Here is a rough architecture of the app, with some more detailed screens and some interactions listed. I want the app to be more intuitive about the information that it is collecting and be able to interpret that for the user. Instead of a static UI, I opted for a “cards” style UI, where cards only show up when it is relevant to the situation. For example, in Frame 2.2, a card will show up after a lack of communication for a set amount of time. It will have a few action buttons connected to it as a prompt to action for the user. This card only shows up when it detects a lack of communication, and the little settings icon on the card allows the user to turn off this card or change the length of time it takes for the card to show up.
Another example of the intuitive UI in action is the first card shown in Frame 2. This card is linked to the base station in the partner’s home. It tells the user whether their partner is home or not and if they are available. However, tapping on the card takes the user one level further, where the app is able to interpret this information and provide some prompts appropriate to the situation. In Frame 3, the app knows that the partner is at home and that the user is on the commute home, so a card with the “Send Location” quick action shows up. Users will configure to send these quick actions using their preferred messaging app, and they will able be able to turn off these features on the settings on the specific card.
On the main screen (Frame 2), there are also quick actions such as Call, or Send a Preset Message or Share Content. Users will also be able to replay the vibrational messages that they received.
I did some user testing with my scenarios, and one of the things that my participants pointed out is that being only able to send taps is very monotone and can get boring pretty quickly. They also noted that they are always tapping and holding their phones, so a lot of accidental messages would be sent. A lot of their feedback is reflected in the new interactions. To send a vibrational message, the user will have to shake their phone twice to trigger the mode. They will also be able to send a variety of taps, swipes and caresses (enabled by the capacitive touch layer). In Frame 3, if the recipient phone is not currently active, the case will glow, indicating a new message. Holding or pressing on the case will play the vibrational message. In the case that the user is currently holding and using the phone (Frame 5), a small notification will notify the user about the new message, which will play immediately after.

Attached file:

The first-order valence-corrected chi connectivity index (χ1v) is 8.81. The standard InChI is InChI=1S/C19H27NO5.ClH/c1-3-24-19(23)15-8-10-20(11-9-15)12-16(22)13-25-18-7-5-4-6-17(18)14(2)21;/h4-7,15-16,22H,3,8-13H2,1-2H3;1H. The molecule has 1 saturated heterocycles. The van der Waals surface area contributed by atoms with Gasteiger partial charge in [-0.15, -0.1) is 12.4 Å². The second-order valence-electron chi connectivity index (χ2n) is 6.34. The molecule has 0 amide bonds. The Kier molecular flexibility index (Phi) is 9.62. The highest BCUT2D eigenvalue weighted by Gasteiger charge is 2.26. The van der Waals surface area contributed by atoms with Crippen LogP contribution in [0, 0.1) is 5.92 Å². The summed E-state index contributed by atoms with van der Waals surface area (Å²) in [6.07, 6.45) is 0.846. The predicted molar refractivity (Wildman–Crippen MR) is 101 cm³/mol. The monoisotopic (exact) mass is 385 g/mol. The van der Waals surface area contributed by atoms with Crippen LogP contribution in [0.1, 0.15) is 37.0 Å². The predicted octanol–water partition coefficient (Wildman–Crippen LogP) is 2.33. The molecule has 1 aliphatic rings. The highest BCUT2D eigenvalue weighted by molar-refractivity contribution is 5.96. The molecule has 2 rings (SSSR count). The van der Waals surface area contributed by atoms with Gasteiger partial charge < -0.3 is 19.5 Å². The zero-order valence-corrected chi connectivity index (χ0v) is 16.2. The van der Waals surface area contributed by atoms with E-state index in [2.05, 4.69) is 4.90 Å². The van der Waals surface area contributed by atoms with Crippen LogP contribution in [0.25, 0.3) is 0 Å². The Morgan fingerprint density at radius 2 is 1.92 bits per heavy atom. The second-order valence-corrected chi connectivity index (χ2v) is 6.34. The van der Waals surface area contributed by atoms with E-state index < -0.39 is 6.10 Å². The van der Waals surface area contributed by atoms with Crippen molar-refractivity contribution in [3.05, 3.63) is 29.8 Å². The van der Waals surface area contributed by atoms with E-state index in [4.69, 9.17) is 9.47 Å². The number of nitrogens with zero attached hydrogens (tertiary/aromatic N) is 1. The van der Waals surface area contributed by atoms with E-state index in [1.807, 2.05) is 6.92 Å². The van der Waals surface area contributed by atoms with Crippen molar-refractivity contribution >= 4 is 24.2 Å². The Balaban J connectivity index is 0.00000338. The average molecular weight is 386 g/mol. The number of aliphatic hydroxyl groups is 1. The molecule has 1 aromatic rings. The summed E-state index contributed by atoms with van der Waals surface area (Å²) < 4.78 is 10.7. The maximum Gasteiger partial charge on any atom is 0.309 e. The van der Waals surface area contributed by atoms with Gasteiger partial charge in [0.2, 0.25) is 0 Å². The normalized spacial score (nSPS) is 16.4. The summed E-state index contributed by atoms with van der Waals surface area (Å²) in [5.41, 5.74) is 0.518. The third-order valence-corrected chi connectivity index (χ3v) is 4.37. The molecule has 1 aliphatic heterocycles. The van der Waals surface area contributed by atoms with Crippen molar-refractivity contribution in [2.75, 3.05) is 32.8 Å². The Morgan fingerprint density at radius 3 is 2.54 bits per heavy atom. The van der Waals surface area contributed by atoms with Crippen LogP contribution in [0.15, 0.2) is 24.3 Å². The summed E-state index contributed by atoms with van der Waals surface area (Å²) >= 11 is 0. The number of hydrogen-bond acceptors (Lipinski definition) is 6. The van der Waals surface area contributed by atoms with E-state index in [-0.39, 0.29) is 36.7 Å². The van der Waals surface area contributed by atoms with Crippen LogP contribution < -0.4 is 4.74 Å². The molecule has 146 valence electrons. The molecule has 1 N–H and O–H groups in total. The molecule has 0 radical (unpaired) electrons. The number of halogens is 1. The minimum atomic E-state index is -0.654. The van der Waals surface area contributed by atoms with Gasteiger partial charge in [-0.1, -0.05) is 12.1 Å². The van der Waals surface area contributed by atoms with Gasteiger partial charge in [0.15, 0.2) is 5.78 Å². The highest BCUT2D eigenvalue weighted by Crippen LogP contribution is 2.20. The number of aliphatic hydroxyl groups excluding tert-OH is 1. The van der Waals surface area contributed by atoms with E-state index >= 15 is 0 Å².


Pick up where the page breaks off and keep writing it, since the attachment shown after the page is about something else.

The users will also be able to tap, swipe and caress during an active phone call.
Another insight I got from my user testing was regarding the interaction that will allow users to establish a spontaneous, unplanned connection. In the pervious iteration of this interaction, the case would vibrate every time both users are holding their phone. From my user testing, a few people noted that they themselves are almost constantly checking their phones or are using their phones to play games or read the news. If the phone buzzed every time they just wanted to do something else, the novelty would wear off fairly quickly and they would get tired of the feature.
The interaction is now a more deliberate gesture. Both users has to put their phones facedown and stroke the back of the phone for 5 seconds simultaneously before the case lights up and vibrates, showing the physical connection.
In addition to charging the phone, the base station will be used to indicate a partner’s presence. When both users are in front of the base station, the base station will then light up.
While the base station won’t light up when there’s only one person in front of their base station, that information will still be taken into consideration. The app will display that information, as well as suggest for actions to take based on it. For example, in Frame 1 and Frame 2, the app knows that you are on the commute home and that your partner is at home, so the subtle call to action is to send your location to your partner. In Frame 3 and 4, it knows that you are both are home, so the suggestion for a shared activity, such as a game.
Now that I have more of an overview of what the products need to be, the next steps are very important. There is only about 6 weeks left until the grad show, so I really need to think about the project in terms of what I want to show at the grad show. Next week, I need to work on the details of the hardware and finalize the final design as well as the assembly of the internal components. I also need to work on the visual design of the app as well as the motion design. However, I think one of the things I need to figure out before hand is the video that I want to shoot and the story that I want to tell using that. Then, I can figure out the interactions that I want to use to tell that story, and then work on the visual and motion design for that.